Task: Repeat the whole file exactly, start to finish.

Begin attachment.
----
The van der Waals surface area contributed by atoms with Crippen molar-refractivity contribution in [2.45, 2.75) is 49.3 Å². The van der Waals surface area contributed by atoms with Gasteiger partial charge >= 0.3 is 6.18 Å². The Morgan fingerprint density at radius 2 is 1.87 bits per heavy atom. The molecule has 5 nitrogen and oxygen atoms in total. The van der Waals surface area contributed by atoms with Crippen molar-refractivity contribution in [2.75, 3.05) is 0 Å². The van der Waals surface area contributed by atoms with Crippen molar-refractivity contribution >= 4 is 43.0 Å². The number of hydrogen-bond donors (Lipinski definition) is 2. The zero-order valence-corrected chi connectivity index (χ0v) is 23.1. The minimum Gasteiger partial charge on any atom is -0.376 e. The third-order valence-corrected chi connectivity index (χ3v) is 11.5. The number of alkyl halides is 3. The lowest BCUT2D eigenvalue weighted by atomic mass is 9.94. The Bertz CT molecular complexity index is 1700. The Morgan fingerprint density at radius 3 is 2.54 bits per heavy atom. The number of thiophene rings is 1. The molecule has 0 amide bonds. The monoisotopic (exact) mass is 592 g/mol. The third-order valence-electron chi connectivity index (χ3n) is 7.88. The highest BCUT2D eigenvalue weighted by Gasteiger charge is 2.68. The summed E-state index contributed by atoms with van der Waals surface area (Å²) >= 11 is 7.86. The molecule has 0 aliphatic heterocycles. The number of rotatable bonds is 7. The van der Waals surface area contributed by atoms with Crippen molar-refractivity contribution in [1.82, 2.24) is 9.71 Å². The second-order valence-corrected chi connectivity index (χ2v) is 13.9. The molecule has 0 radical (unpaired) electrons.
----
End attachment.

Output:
The van der Waals surface area contributed by atoms with Crippen molar-refractivity contribution in [2.45, 2.75) is 49.3 Å². The van der Waals surface area contributed by atoms with Gasteiger partial charge >= 0.3 is 6.18 Å². The Morgan fingerprint density at radius 2 is 1.87 bits per heavy atom. The molecule has 5 nitrogen and oxygen atoms in total. The van der Waals surface area contributed by atoms with Crippen molar-refractivity contribution in [2.75, 3.05) is 0 Å². The van der Waals surface area contributed by atoms with Crippen molar-refractivity contribution >= 4 is 43.0 Å². The number of hydrogen-bond donors (Lipinski definition) is 2. The zero-order valence-corrected chi connectivity index (χ0v) is 23.1. The minimum Gasteiger partial charge on any atom is -0.376 e. The third-order valence-corrected chi connectivity index (χ3v) is 11.5. The number of alkyl halides is 3. The lowest BCUT2D eigenvalue weighted by atomic mass is 9.94. The Bertz CT molecular complexity index is 1700. The Morgan fingerprint density at radius 3 is 2.54 bits per heavy atom. The number of thiophene rings is 1. The molecule has 0 amide bonds. The monoisotopic (exact) mass is 592 g/mol. The third-order valence-electron chi connectivity index (χ3n) is 7.88. The highest BCUT2D eigenvalue weighted by Gasteiger charge is 2.68. The summed E-state index contributed by atoms with van der Waals surface area (Å²) >= 11 is 7.86. The molecule has 0 aliphatic heterocycles. The number of rotatable bonds is 7. The van der Waals surface area contributed by atoms with Crippen molar-refractivity contribution in [1.82, 2.24) is 9.71 Å². The second-order valence-corrected chi connectivity index (χ2v) is 13.9. The molecule has 0 radical (unpaired) electrons.